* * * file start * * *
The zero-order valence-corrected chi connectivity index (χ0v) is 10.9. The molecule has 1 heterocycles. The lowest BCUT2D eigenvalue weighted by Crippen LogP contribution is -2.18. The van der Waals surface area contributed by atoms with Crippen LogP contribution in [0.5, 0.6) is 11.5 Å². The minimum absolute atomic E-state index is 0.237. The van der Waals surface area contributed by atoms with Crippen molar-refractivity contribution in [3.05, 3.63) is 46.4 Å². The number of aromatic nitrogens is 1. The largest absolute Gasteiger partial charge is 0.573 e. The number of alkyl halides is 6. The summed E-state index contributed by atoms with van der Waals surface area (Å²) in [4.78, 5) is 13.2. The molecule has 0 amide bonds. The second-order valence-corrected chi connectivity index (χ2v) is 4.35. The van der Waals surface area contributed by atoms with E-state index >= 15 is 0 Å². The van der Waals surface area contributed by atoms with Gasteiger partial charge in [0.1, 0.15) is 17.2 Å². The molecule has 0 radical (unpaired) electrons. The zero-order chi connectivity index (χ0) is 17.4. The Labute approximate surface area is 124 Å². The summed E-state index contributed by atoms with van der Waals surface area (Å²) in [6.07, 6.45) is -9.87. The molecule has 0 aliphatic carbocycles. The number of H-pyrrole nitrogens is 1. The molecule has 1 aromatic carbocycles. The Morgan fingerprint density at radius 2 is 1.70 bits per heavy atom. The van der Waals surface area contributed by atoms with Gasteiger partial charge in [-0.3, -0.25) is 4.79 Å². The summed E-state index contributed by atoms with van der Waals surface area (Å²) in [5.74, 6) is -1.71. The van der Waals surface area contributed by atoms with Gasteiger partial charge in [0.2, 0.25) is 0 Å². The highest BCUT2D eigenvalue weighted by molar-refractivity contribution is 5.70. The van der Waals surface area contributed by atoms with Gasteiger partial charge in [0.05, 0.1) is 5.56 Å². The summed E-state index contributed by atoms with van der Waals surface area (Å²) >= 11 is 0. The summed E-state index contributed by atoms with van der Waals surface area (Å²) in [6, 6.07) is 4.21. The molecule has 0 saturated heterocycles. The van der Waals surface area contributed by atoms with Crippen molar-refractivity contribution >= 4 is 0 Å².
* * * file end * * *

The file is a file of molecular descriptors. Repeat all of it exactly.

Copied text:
The zero-order valence-corrected chi connectivity index (χ0v) is 10.9. The molecule has 1 heterocycles. The lowest BCUT2D eigenvalue weighted by Crippen LogP contribution is -2.18. The van der Waals surface area contributed by atoms with Crippen LogP contribution in [0.5, 0.6) is 11.5 Å². The minimum absolute atomic E-state index is 0.237. The van der Waals surface area contributed by atoms with Crippen molar-refractivity contribution in [3.05, 3.63) is 46.4 Å². The number of aromatic nitrogens is 1. The largest absolute Gasteiger partial charge is 0.573 e. The number of alkyl halides is 6. The summed E-state index contributed by atoms with van der Waals surface area (Å²) in [4.78, 5) is 13.2. The molecule has 0 amide bonds. The second-order valence-corrected chi connectivity index (χ2v) is 4.35. The van der Waals surface area contributed by atoms with E-state index >= 15 is 0 Å². The van der Waals surface area contributed by atoms with Gasteiger partial charge in [0.1, 0.15) is 17.2 Å². The molecule has 0 radical (unpaired) electrons. The zero-order chi connectivity index (χ0) is 17.4. The Labute approximate surface area is 124 Å². The summed E-state index contributed by atoms with van der Waals surface area (Å²) in [6.07, 6.45) is -9.87. The molecule has 0 aliphatic carbocycles. The number of H-pyrrole nitrogens is 1. The molecule has 1 aromatic carbocycles. The Morgan fingerprint density at radius 2 is 1.70 bits per heavy atom. The van der Waals surface area contributed by atoms with Gasteiger partial charge in [-0.3, -0.25) is 4.79 Å². The summed E-state index contributed by atoms with van der Waals surface area (Å²) in [5.74, 6) is -1.71. The van der Waals surface area contributed by atoms with Gasteiger partial charge in [0.2, 0.25) is 0 Å². The highest BCUT2D eigenvalue weighted by molar-refractivity contribution is 5.70. The van der Waals surface area contributed by atoms with Gasteiger partial charge in [0.05, 0.1) is 5.56 Å². The summed E-state index contributed by atoms with van der Waals surface area (Å²) >= 11 is 0. The summed E-state index contributed by atoms with van der Waals surface area (Å²) in [6, 6.07) is 4.21. The molecule has 0 saturated heterocycles. The van der Waals surface area contributed by atoms with Crippen molar-refractivity contribution >= 4 is 0 Å².